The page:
So we’re on Mars again! I didn’t watch the feed from NASA, but I saw the amazing landing video (seriously, if you haven’t seen it, go look. I’ll wait) and have been avidly sucking up all the photos being posted on the mission’s website.
Looking at pictures we’ve taken on the surface of another planet always moves me to tears. I can’t believe we’re really out there, down there, sitting on dirt that is not of this world, looking up at another sky. It looks so much like Earth, and yet, with all that red rock and that faded orange sky, so unlike, so alien.
I’m a lapsed physics geek. For a while I wanted to go into astronomy, dreaming of working for NASA or SETI. Why? Science fiction, plain and simple. So today, I’m presenting a list of books inspired by our return to Mars.
(Honourable mentions, disqualified for being too obvious: War of the Worlds; Dune; the Mars trilogy by Kim Stanley Robinson.)
1. Mars Crossing by Geoffrey Landis. This author has the right credentials — he actually works for NASA! His first and so far only novel (though he has also written critically acclaimed short stories), Mars Crossing is a near-future hard science fiction story of a manned mission to Mars. When the newly landed crew discovers the fuel tanks meant for the return journey have been corroded, they must embark on a trek across the planet if they are to have any hope of getting home. While normally I like my science fiction a little on the softer side, it’s amazing to read a novel about Mars written by someone who really, truly knows what it would be like to be there.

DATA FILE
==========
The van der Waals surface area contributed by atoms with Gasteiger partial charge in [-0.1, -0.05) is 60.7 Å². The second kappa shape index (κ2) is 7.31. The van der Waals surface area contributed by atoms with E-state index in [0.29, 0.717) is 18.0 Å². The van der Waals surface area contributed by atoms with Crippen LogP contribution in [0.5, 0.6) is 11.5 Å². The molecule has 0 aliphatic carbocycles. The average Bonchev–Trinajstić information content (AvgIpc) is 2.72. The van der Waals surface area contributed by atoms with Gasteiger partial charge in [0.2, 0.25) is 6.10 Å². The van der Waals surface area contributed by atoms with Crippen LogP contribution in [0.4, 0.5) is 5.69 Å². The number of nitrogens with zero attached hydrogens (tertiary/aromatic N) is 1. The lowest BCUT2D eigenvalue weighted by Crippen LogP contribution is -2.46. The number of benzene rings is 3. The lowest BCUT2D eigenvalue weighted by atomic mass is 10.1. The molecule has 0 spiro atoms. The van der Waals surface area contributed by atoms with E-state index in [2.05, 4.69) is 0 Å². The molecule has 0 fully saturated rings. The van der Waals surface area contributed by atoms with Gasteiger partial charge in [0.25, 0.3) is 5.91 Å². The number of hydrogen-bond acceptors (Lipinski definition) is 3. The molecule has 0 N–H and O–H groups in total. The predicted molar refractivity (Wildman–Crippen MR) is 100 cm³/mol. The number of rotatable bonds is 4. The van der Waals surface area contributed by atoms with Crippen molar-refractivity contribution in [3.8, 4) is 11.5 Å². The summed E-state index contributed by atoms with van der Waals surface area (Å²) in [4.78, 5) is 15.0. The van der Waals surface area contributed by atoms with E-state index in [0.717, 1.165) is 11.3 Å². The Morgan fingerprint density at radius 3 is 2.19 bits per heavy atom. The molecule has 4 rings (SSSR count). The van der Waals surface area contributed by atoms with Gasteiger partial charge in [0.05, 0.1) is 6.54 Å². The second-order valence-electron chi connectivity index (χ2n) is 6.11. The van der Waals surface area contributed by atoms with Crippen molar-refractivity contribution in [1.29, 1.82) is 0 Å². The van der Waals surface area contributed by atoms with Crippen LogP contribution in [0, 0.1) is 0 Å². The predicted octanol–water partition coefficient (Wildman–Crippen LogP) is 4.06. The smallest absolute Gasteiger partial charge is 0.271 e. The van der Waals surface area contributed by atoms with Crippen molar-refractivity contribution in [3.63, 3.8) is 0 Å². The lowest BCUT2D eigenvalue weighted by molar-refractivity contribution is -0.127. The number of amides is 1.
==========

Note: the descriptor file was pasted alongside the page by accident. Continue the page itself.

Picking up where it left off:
2. Space Family Stone/The Rolling Stones by Robert Heinlein. This 1952 “juvenile” (YA) novel features a spacefaring family that makes a stop on Mars and acquires a creature called a Martian flat cat. Obviously this story has a much lighter tone, and takes more liberties with science, but it’s great fun and I remember it fondly.
3. Contact by Carl Sagan. Mars doesn’t feature at all in this novel, but let me explain. Sagan is another writer with ironclad science credentials. Contact is a near-future vision of a SETI scientist who discovers the first communications from beyond our solar system — a first-contact story that could happen tomorrow. That’s inspiring on its own. What Sagan does so well here is convey a sense of wonder, that core aspect of science fiction that’s so rare in real life…except when we land on Mars.
4. Hammered by Elizabeth Bear. A little further in the future, but still a future that’s plausible and not too depressing. Bear writes about a hard-ass female ex-soldier who’s dragged kicking and screaming into a government program. Sound cynical and dystopian? Yes, but there’s also hard-won hope and that sense of wonder again. Bonus: Hammered is the first in a trilogy.
Your turn! What are your favourite novels featuring Mars or a near analogue? Or, which science fiction books can you recommend that most inspire a sense of wonder?